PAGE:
See, all of this stuff would be great, intriguing, exciting ground for the movie to broach. But it DOESN'T go there. It's notable chiefly for NOT going there, except in glib throwaway cheese lines that conclude story arcs. It is certainly not interested in drawing a distinction between Sarah Connor the warrior and Sarah Connor the absent mother - it wants the two to be the same thing.
    (Ditto, by the way, for the Arnie-as-father line, which the film is desperately keen to flag, but has nothing to tell the audience that they aren't already bringing to it.)
    To be clear: what I object to is that the film doesn't have the bottle that T1 did. T1 took her on a journey from timid waitress to tough commander. T2 wants to take her back, and whisper "nobody is allowed to be as tough as Mister Schwarzenegger in this film" as it does so. It's a calculated, canny, and reasonably gutless retreat from the kind of attitude that made the first film special.
    And the reason I find this frustrating is: Cameron can do this shit. "Aliens" features Ripley as mother AND as warrior, and shows how one strength can complement the other. If there were ever to be a female character onscreen to put the two together, it should have been Sarah Connor - it's all there in the final scene of T1. I can't help but think that concessions have been made to multiplexes and egos.

  • cantankerist says:

    And also by the way, re. original article:
    Yes, Cameron doesn't start without a finished script.
    And neither does George Lucas.
    That is all.

  • cantankerist says:

    Forgetting, even, for a moment, the final films, his scripts work so well simply AS SCREENPLAYS, just on their own, as reading experiences--that qualifies his screenwriting talent right there.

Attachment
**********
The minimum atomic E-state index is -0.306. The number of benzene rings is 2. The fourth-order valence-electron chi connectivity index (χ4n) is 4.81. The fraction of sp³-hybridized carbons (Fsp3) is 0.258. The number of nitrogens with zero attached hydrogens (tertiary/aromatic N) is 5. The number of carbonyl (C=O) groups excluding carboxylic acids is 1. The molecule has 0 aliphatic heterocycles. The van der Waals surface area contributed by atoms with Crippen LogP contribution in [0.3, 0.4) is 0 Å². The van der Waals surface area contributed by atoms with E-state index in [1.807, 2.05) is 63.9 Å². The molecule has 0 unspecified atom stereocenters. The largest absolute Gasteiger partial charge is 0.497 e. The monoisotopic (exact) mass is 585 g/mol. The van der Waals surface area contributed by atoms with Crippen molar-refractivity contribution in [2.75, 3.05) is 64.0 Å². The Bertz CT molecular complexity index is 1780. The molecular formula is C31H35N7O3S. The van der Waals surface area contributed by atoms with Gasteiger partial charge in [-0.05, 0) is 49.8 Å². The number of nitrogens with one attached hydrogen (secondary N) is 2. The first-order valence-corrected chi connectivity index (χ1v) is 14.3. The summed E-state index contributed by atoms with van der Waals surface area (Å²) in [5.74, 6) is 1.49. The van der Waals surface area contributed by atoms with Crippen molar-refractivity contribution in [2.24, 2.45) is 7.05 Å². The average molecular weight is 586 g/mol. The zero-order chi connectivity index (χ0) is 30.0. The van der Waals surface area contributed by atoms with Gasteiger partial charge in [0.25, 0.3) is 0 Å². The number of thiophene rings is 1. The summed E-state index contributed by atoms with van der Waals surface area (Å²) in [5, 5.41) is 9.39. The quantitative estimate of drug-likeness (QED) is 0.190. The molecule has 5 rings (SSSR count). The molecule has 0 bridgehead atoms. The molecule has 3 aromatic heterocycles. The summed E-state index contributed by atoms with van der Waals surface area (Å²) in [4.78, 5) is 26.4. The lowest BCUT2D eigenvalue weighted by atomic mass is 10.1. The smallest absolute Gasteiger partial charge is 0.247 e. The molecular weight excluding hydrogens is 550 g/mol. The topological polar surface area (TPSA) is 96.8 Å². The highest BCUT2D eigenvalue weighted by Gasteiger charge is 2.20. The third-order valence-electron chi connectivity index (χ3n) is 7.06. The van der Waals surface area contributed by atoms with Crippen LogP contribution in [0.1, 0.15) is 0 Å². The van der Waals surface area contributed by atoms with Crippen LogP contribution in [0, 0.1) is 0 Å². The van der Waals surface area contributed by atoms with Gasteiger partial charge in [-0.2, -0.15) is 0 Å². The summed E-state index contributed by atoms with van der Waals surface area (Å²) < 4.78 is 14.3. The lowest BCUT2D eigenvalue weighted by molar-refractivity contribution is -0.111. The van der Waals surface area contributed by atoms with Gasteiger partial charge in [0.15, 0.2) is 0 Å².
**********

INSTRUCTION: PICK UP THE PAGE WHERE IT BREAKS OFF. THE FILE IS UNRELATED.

"George, you can write this shit, but you sure can't say it".

  • JJ says:

    Thanks for trying to completely twist what I said and obscure my point.
    I was not referring to his dialouge, I was acknowledging his description, particularly how he writes action. Maybe you should go back and reread what I actually posted.
    And in regards to his dialouge?
    See, in Cameron's case, you CAN say it.
    I'll repeat: try actually reading a few of his scripts before calling him a poor writer.
    If Cameron's dialouge (and screenwriting in general) is so bloody awful, are you capable of naming GOOD dialouge and screenwriting? (And THE MATRIX and THE DARK KNIGHT are not acceptable examples. Try being a little more original. Those scripts would'nt exist in their current form without Cameron's work to build on.

  • Martin says:

    Agree with JJ about how well Cameron writes his action set pieces. My first contact with Avatar was from the original scriptment. It was breathtaking just reading about the epic aerial battles with scorpion gunships facing off against navis riding banshees and the great leonopteryx, and now with the trailer and footage i saw at Avatar day I can confirm that his original vision has been realized. I´m sure that fans of action will at least be blown away by the action no matter how the rest of the movie turns out.